Weekly Science Picks

Science Sunday… our weekly guide and collection of some of the amazing science stories that have caught our eye over the past seven days.


Twelve Months in Two Minutes; Curiosity’s First Year on Mars

Hard to believe Curiosity has been on Mars for twelve short months. Here at Australian Science we’ve covered the tiny rover that could since the start. Now, NASA’s Jet Propulsion Lab have given us a rover’s eye view of driving, scooping and drilling during Curiosity’s first year on Mars, from August 2012 through July 2013.

Researcher Charged in Wife’s Cyanide Death

Sad and shocking news coming out of the University of Pittsburg where a professor of neurological surgery at the School of Medicine was charged on with criminal homicide in connection with the death of his wife.

“Authorities say that Ferrante poisoned Klein by mixing cyanide with creatine, CBSNews reports. According to Ferrante’s online biography, his work “has provided the basis for human trials” using creatine. Klein consumed the drink because Ferrante told her it would help them conceive a child. Police said that Ferrante had purchased cyanide with a university credit card days before and had it shipped to his lab overnight, and that he had enlisted the assistance of a lab member in buying the cyanide.”

Why is climate change education important to our health?

Over at PLoS Blogs, Adam Blankenbicker has an informative piece on how we teach climate change and the need for education into how climate change will affect human health and wellbeing.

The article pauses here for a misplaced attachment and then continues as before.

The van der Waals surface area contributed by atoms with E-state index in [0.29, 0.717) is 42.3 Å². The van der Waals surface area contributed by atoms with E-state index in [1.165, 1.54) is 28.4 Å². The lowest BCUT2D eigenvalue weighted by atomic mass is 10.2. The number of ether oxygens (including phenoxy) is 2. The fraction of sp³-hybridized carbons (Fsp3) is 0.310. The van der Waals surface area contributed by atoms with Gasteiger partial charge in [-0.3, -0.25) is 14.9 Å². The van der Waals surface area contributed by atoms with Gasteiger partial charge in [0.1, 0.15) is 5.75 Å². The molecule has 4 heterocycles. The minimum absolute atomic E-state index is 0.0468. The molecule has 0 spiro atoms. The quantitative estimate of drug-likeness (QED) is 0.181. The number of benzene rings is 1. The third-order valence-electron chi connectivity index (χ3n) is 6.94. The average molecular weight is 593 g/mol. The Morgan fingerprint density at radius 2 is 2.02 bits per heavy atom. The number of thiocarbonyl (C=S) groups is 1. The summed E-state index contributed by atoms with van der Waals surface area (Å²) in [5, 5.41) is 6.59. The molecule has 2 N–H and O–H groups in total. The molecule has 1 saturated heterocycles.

“At great risk of contradicting what I wrote in a previous post, Rolling your eyes at climate change education, I see this as a subject that fits well into a number of standard middle school (ages 11-14) and high school (ages 14-18) level classes — in addition to earth science, health and biology seem obvious fits.  However, any climate change education in formal or informal environments needs to be to the point, and not overbearing, as many students are already exposed to climate change on a regular basis.  For teachers it may be too much to continue adding content to an already bursting-at-the-seems curriculum, so don’t be surprised if you don’t find this topic in every district.”

Why are these caterpillars climbing over each other? The surprising science behind the swarm

Laying eyes for the first time on swarming caterpillars is disturbing. Empirical Zeal has a great two-part explainer about why caterpillars climb over each other.

“Here’s the reason. Every caterpillar spends some time on each ‘floor’. At the ground floor, a caterpillar moves at normal speed. The next floor up, it’s moving at 2X speed, because the floor is moving forward and so is the caterpillar. The next layer up, it’s moving at 3X speed, because the floor is moving at 2X speed, and so on. Every single caterpillar has spent some time moving slowly in the first floor, and some time moving faster in the higher floors. On average, its speed is somewhere in between – faster than a lone caterpillar, but slower than the caterpillars on the top.”

There we have it for another week. See you all same science channel, same science time for another installment of #ScienceSunday.